Archives for historical

#Bookreview ‘Winter of the Heart’ by @EG_Parsons #historical #romance

Winter of the Heart by EG Parsons is a good old-fashioned romance about bad choices and second chances involving a heroine who is afraid to love again, a widower grieving for what he has lost and a violent husband, set in post-Civil War South Carolina. In 1876,Megan Connors starts a new life as a schoolteacher on a ranch at Willow Creek. Finding the children eager to learn, she hopes her dreams of a good life are coming true. Except for her boss, the rude ranch owner Charles Donavan, glamorous neighbour Alicia who expects to marry Charles, and a ghostly presence. When romance starts to blossom, Megan must admit she is not free to marry. When her former husband William arrives to claim her, Megan must leave with him and return to their home in Clearwater, Virginia. The second half of the novel is a tale of survival. Megan plans her escape from William’s house but with winter approaching she gets lost and wanders into the mountains. Encounters with a bear, bandits and snow leave her almost dead. Meanwhile Charles realises his behaviour to Megan was harsh. He leaves his ranch and with the help of confidential investigator James Marshall, investigates Megan’s
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Categories: Book Love.

#Bookreview ‘The Tea Planter’s Wife’ by @DinahJefferies #romance #historical

In Ceylon, between the First and Second World Wars, pre-Independence, a young wife arrives from England to join her new husband on his tea plantation. The Tea Planter’s Wife by Dinah Jeffries is a portrayal of an island riven by racial differences, a marriage riven by an inability to be honest, concluding that in the end skin colour should not matter. As her ship from England docks in Colombo, Gwen Hooper feels faint and is helped by a charming dark-skinned man. This is our introduction to Savi Ravasinghe, a pivotal character, a Sinhalese portrait painter who paints the rich in Ceylon, England and America. At this first meeting, Gwen demonstrates her naivety of racial tensions between Ceylon’s native Sinhalese population and the Tamil workers brought to the island by the British tea planters to work on the plantations. Soon after, trying to help an injured worker, she tramples over old sensitivities and the Raj way of doing things. I found Gwen both fascinating and a little irritating. The story is told totally from her viewpoint and, for me, her husband Laurence is rather remote. When Gwen gives birth to twins, the first, a boy, is christened Hugh. The second is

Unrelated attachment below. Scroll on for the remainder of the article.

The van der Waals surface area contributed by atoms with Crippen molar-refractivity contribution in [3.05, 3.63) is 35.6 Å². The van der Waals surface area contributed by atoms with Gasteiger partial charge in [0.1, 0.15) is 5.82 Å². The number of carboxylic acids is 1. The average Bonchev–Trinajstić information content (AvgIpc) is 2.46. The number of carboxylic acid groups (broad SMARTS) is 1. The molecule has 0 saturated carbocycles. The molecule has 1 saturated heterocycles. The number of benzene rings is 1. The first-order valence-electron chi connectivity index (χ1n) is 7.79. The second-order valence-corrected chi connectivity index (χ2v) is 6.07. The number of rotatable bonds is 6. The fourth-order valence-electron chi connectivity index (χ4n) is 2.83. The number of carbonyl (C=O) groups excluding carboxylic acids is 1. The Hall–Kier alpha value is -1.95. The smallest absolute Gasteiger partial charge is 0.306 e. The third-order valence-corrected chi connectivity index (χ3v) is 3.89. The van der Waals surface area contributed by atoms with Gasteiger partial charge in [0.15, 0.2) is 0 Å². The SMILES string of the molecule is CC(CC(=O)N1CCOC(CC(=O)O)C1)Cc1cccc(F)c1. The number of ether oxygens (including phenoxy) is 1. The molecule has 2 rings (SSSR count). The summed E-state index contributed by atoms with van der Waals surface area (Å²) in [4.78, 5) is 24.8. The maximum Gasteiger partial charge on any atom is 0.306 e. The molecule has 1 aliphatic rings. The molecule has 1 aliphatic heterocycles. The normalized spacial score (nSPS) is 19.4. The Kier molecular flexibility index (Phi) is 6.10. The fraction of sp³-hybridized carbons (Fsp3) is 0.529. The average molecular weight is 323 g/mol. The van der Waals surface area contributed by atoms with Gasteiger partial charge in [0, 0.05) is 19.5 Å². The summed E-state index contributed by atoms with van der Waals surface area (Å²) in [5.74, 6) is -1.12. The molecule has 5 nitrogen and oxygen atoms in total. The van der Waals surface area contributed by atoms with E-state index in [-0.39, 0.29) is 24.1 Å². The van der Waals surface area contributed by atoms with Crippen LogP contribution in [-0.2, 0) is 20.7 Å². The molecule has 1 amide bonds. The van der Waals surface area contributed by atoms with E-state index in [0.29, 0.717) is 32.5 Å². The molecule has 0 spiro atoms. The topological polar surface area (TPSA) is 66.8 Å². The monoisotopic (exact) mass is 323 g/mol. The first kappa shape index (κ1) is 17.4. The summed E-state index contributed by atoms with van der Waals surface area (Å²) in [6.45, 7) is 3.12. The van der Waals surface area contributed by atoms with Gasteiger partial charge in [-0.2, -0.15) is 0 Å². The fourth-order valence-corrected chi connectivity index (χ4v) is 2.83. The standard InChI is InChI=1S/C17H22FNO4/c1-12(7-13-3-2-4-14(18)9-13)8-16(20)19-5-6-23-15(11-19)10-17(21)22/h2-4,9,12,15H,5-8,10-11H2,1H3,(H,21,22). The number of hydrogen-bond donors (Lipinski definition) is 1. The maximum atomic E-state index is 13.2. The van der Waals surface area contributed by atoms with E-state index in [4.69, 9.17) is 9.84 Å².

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Categories: Book Love.

#Book review ‘The Distant Hours’ by Kate Morton #historical #romance #WW2

If ever there was a novel in which a house plays the role of a character, this is it. The Distant Hours by Kate Morton is told in two strands, World War Two and the Nineties, involving the three Blythe sisters in Kent at Milderhurst Castle and a South London mother and daughter, Meredith and Edie. They all are connected by the war, the house, and the truth of what really happened when Juniper Blythe was abandoned by her lover in 1941. This is a brick of a book [678 pages], like Morton’s other novels. A little too long for me, the story meanders at times through past and present until it works towards the final mystery. What a mystery, an ingenious storyline and an unpredictable final twist. The story starts when a letter arrives for Edie’s mother, a letter lost for decades, a letter dating from wartime when Meredith was a schoolgirl evacuated to Kent. Edie is fascinated by her mother’s history, but her mother does not talk of it. They are not close, and Edie feels unable to press for information. So she sets off to investigate on her own. At the centre of the story is the house,
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Categories: Book Love.